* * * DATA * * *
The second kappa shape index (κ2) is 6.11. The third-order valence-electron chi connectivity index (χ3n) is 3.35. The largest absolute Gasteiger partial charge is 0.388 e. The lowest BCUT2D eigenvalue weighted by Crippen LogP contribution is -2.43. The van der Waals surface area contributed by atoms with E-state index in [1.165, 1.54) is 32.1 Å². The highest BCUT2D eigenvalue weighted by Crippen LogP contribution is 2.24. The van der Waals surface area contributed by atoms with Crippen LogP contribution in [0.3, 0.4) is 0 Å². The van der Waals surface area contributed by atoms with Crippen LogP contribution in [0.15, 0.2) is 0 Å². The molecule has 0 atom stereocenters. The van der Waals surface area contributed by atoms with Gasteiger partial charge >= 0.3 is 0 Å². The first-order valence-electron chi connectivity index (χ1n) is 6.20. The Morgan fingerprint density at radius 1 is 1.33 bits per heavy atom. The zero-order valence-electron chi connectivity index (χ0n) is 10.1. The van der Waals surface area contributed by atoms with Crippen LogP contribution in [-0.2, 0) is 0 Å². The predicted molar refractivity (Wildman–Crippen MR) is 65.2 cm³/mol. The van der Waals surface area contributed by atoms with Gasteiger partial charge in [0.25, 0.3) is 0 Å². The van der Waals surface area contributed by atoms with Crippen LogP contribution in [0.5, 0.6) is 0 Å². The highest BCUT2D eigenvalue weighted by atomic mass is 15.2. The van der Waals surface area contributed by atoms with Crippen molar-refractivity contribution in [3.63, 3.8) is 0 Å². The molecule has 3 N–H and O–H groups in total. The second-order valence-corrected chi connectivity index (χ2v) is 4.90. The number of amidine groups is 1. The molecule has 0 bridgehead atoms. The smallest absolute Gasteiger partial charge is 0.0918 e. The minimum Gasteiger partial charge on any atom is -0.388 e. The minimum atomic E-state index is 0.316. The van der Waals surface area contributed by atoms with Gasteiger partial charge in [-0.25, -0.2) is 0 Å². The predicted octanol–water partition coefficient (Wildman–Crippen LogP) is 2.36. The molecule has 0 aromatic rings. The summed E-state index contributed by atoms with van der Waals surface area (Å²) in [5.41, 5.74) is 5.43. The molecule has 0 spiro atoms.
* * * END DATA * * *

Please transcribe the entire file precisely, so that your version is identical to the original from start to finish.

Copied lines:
The second kappa shape index (κ2) is 6.11. The third-order valence-electron chi connectivity index (χ3n) is 3.35. The largest absolute Gasteiger partial charge is 0.388 e. The lowest BCUT2D eigenvalue weighted by Crippen LogP contribution is -2.43. The van der Waals surface area contributed by atoms with E-state index in [1.165, 1.54) is 32.1 Å². The highest BCUT2D eigenvalue weighted by Crippen LogP contribution is 2.24. The van der Waals surface area contributed by atoms with Crippen LogP contribution in [0.3, 0.4) is 0 Å². The van der Waals surface area contributed by atoms with Crippen LogP contribution in [0.15, 0.2) is 0 Å². The molecule has 0 atom stereocenters. The van der Waals surface area contributed by atoms with Gasteiger partial charge >= 0.3 is 0 Å². The first-order valence-electron chi connectivity index (χ1n) is 6.20. The Morgan fingerprint density at radius 1 is 1.33 bits per heavy atom. The zero-order valence-electron chi connectivity index (χ0n) is 10.1. The van der Waals surface area contributed by atoms with Crippen LogP contribution in [-0.2, 0) is 0 Å². The predicted molar refractivity (Wildman–Crippen MR) is 65.2 cm³/mol. The van der Waals surface area contributed by atoms with Gasteiger partial charge in [0.25, 0.3) is 0 Å². The van der Waals surface area contributed by atoms with Crippen LogP contribution in [0.5, 0.6) is 0 Å². The highest BCUT2D eigenvalue weighted by atomic mass is 15.2. The van der Waals surface area contributed by atoms with Crippen molar-refractivity contribution in [3.63, 3.8) is 0 Å². The molecule has 3 N–H and O–H groups in total. The second-order valence-corrected chi connectivity index (χ2v) is 4.90. The number of amidine groups is 1. The molecule has 0 bridgehead atoms. The smallest absolute Gasteiger partial charge is 0.0918 e. The minimum Gasteiger partial charge on any atom is -0.388 e. The minimum atomic E-state index is 0.316. The van der Waals surface area contributed by atoms with Gasteiger partial charge in [-0.25, -0.2) is 0 Å². The predicted octanol–water partition coefficient (Wildman–Crippen LogP) is 2.36. The molecule has 0 aromatic rings. The summed E-state index contributed by atoms with van der Waals surface area (Å²) in [5.41, 5.74) is 5.43. The molecule has 0 spiro atoms.